To pluck a periwinkle item out of the stack, Alicia Siemens pushes her arm back into the sagging bag of flannel and graphic t-shirts. She reveals a 1970s peasant dress with a floral motif when she raises it up to her chest. She touches a faded lace collar and remarks, “There’s some discoloration, but we should be able to do something with it.”
It’s Not Who You Are, It’s What You…WEAR” faded t-shirt, crumpled cashmere cardigan, and ’90s cargo pants are among the roughly a dozen other items that Siemens and coworker Amanda Sanchez had left aside and thrown into a neighbouring shopping cart. Numerous six-foot-tall heaps of old clothing are waiting for release behind her, each carefully wrapped in ragged blankets and fastened with wire.
It is Seimens’ responsibility as a vintage shopper for Reformation to trawl through public and private rag houses like this one in search of one-of-a-kind items. Each week, she travels to a number of the unmarked warehouses outside of Los Angeles and spends four to five hours rummaging through bales of various garments that are frequently unclean and occasionally sorted.
Most warehouses lack heating and air conditioning. The stacks have been brought outside today in the scorching mid-August heat and covered with a sheet. As another warehouse worker stacks the bales with a forklift, a manager stops by to see how she’s doing. Every container is labelled; neither she nor them disclose to Siemens where their supply comes from.
In between her exclusive shopping visits, Siemens will visit thrift shops, browse friends’ vintage shops, or make calls to contacts with specialised knowledge—her denim guy and her sunglasses guy (Gucci, bay-bee!
Almost everything that Reformation’s vintage buyers find is resold. Some of it is offered for sale as “one-of-a-kind,” the brand’s term for authentic vintage, online or at one of its specialised vintage locations in Los Angeles, New York, or London. Additionally, it offers “upcycled styles”—items created by the vintage team using previously owned clothing—for sale. The next step is “remade,” where famous Reformation designs or vintage-inspired silhouettes are created using rolls of deadstock cloth. The crew occasionally comes across some bulk necessities, like a few hundred tank tops or vintage sweaters.
Siemens and Sanchez move fast, frequently without pausing to examine their attire. By feel and touch, they identify cashmere or cotton twill thanks to muscle memory.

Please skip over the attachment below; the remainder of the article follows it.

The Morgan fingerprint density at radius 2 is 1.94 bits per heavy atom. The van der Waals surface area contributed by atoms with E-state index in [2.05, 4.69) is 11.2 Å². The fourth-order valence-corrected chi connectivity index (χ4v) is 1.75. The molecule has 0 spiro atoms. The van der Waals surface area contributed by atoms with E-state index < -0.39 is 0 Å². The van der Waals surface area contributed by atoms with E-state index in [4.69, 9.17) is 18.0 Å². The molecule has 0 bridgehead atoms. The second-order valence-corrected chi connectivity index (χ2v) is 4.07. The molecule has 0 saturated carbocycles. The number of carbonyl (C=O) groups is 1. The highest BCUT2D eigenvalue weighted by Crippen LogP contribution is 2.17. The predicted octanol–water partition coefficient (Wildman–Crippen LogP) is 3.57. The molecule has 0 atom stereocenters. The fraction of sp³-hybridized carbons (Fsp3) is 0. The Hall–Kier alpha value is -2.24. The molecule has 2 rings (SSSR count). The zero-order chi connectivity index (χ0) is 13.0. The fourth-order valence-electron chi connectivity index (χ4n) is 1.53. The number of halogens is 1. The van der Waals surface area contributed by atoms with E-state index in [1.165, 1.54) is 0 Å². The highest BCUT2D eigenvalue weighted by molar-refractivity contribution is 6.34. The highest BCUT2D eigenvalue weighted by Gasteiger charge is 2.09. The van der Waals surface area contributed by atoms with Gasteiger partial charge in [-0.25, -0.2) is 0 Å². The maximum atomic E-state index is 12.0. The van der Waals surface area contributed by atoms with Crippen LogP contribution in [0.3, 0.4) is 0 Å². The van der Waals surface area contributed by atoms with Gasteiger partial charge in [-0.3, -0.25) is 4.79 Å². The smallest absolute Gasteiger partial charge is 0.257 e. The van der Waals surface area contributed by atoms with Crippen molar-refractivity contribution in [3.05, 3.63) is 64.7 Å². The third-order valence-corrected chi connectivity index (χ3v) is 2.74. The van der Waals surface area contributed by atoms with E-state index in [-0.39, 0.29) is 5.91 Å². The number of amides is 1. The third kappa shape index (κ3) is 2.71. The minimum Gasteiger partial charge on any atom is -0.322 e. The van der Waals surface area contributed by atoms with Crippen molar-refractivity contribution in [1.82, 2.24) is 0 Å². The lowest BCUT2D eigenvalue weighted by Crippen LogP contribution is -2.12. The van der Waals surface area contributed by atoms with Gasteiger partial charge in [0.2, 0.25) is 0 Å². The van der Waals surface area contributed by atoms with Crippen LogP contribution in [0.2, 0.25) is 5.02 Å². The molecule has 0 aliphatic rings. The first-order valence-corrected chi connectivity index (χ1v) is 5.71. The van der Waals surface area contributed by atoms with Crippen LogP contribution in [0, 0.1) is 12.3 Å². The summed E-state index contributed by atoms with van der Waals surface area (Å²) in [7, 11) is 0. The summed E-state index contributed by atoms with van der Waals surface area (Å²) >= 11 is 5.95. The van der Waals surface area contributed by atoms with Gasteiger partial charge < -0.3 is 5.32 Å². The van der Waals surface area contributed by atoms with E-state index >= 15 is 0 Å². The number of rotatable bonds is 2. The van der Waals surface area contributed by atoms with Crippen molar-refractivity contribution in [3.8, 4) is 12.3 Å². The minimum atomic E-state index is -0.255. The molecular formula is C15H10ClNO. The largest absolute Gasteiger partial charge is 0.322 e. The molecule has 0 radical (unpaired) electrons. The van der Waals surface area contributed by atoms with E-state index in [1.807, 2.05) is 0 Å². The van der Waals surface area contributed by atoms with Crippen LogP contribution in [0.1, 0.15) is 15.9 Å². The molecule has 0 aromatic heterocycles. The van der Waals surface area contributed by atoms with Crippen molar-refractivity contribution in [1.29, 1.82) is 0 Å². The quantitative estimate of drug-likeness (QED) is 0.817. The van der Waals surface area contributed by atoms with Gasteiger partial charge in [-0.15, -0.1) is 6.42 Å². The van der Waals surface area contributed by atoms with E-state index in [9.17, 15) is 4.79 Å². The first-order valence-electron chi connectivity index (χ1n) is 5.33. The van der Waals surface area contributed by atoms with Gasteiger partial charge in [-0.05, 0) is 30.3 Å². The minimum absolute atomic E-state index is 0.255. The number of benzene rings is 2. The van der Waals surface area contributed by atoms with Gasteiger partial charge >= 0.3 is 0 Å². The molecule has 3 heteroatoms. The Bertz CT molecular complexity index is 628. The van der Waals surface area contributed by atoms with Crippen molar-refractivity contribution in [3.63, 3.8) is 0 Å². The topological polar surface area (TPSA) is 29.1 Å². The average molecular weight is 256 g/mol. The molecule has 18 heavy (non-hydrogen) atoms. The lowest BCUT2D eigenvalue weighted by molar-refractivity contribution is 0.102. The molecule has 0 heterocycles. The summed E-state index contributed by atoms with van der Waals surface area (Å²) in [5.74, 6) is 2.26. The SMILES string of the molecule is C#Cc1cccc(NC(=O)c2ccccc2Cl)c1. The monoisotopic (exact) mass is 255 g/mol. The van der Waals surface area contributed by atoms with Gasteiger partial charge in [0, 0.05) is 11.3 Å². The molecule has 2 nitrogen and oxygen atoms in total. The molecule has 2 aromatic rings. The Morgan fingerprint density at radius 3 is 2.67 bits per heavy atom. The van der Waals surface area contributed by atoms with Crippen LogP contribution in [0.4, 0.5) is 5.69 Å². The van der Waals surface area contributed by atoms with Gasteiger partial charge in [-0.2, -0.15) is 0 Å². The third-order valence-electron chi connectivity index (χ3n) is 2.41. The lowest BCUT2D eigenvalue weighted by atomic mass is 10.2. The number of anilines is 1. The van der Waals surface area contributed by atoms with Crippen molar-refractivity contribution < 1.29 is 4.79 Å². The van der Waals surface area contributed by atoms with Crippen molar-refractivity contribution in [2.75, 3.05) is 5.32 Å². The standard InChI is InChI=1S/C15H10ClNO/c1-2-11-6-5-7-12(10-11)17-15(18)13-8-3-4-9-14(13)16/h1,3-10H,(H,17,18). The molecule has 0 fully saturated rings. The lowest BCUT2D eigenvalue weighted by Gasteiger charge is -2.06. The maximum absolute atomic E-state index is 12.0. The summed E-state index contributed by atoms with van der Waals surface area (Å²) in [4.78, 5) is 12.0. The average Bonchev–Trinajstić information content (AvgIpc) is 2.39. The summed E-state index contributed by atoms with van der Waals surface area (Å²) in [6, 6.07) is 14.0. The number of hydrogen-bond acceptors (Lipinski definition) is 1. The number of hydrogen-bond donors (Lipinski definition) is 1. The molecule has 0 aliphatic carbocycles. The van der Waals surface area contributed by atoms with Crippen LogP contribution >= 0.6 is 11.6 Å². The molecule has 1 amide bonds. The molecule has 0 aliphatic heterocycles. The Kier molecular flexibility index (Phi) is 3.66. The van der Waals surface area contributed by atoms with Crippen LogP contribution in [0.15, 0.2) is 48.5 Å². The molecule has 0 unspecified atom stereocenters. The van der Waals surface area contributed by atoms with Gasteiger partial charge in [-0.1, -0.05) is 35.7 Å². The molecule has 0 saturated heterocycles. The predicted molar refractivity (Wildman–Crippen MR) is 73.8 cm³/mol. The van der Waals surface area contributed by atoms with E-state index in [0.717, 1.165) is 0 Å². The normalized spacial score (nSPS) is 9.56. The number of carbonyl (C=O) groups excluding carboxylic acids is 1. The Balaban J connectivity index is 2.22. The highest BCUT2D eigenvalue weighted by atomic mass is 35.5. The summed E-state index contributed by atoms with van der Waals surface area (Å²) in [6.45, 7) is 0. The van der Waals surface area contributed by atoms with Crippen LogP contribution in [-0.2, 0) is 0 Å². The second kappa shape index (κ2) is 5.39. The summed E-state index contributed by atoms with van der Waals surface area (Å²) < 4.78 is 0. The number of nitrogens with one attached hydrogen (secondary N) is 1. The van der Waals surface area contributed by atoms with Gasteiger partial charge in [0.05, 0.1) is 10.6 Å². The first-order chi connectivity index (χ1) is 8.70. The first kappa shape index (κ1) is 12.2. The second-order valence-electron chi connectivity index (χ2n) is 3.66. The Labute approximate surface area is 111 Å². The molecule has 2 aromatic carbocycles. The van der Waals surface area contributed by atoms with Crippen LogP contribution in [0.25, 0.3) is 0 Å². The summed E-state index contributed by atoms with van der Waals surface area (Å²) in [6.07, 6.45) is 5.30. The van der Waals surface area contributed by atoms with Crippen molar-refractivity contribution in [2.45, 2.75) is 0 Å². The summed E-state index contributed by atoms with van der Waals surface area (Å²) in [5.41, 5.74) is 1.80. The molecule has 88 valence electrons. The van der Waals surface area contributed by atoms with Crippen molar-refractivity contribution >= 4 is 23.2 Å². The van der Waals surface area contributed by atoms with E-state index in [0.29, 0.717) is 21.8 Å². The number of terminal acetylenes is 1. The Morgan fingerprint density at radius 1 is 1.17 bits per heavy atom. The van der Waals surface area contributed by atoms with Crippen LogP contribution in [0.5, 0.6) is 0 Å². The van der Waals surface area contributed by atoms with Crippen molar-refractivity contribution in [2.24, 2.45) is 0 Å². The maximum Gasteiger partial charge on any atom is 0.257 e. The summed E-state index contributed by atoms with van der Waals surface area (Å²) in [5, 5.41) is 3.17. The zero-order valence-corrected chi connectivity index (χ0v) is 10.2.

Sanchez declares that Alicia is “the textile queen.”
Tees slow you down, but I can do denim without thinking,” Siemens asserts. You must pause to read them.
They’re halfway through their first bale at ten in the morning. While Siemens won’t provide specific figures, she assures me that the Vintage crew has “sales targets just like the rest of Ref—we’re just as business-oriented.” The objective is to complete at least three more in order to achieve their monthly goals, then leave before the temperatures reach the mid-90s.
They are “fresh picking” through a bale that hasn’t been handled by any other buyers. After Siemens and Sanchez are done, the rag house team will give other clients, such smaller vintage shops and foreign buyers, a chance to participate.
According to Siemens, who has been purchasing from the store frequently for years, “they open the packs fresh for us and are always eager to learn about our business.” They’ve recently learned that we’re seeking for additional Y2K material. We’ve tried so hard for years to avoid consume this stuff, they keep saying in jest. The more effectively you cultivate relationships, the more successful you’ll be in this area of employment.
Bales are piled up to the ceiling inside the warehouse on sturdy shelves. Fur stoles pour from one. According to Siemens, there is a second warehouse right next door.
I’m having trouble understanding where it all comes from. Donations from thrift shops? If so, are you from Los Angeles? the remainder of the nation? Is it all utilised? And why is it so filthy in general?
Siemens, who is usually unflappable, becomes tense. They are involved in this. They dislike being questioned frequently, she claims. I notice that not a single member of the staff of the rag home has spoken to me since Siemens informed them that I was a writer.
Later, I get in touch with American Recycled Clothing’s (ARC) design director, Elvia Lahman, who describes ARC as a “secondary” rag house as opposed to a “genuine” rag home like the one Siemens and Sanchez and I visited in August. The difference: ARC sorts and grades items (“A: perfect condition. B: minor blemishes or holes, but still fashionable. Pit stains are C. Unless it’s an authentic Rolling Stones T-shirt from the 1970s, nobody wants these, said Lahman. Buyers are forced to pay more for whatever they find in exchange.
When I tell her that I can’t get anyone to explain how a rag home operates, she laughs. Loosely speaking, Goodwill and the Salvation Army receive a tonne of donations, according to Lahman.
Rags can occasionally become gold. I see Siemens remove a woven and embroidered huipil outfit from her pile in the “real” rag house. Maxi length, authentic vintage from Mexico, most likely from the 1960s, in immaculate condition It is thrown into the “no” bin by Siemens. She claims, “It’s not our customer.” “Whoever comes after us will get it,” the speaker said.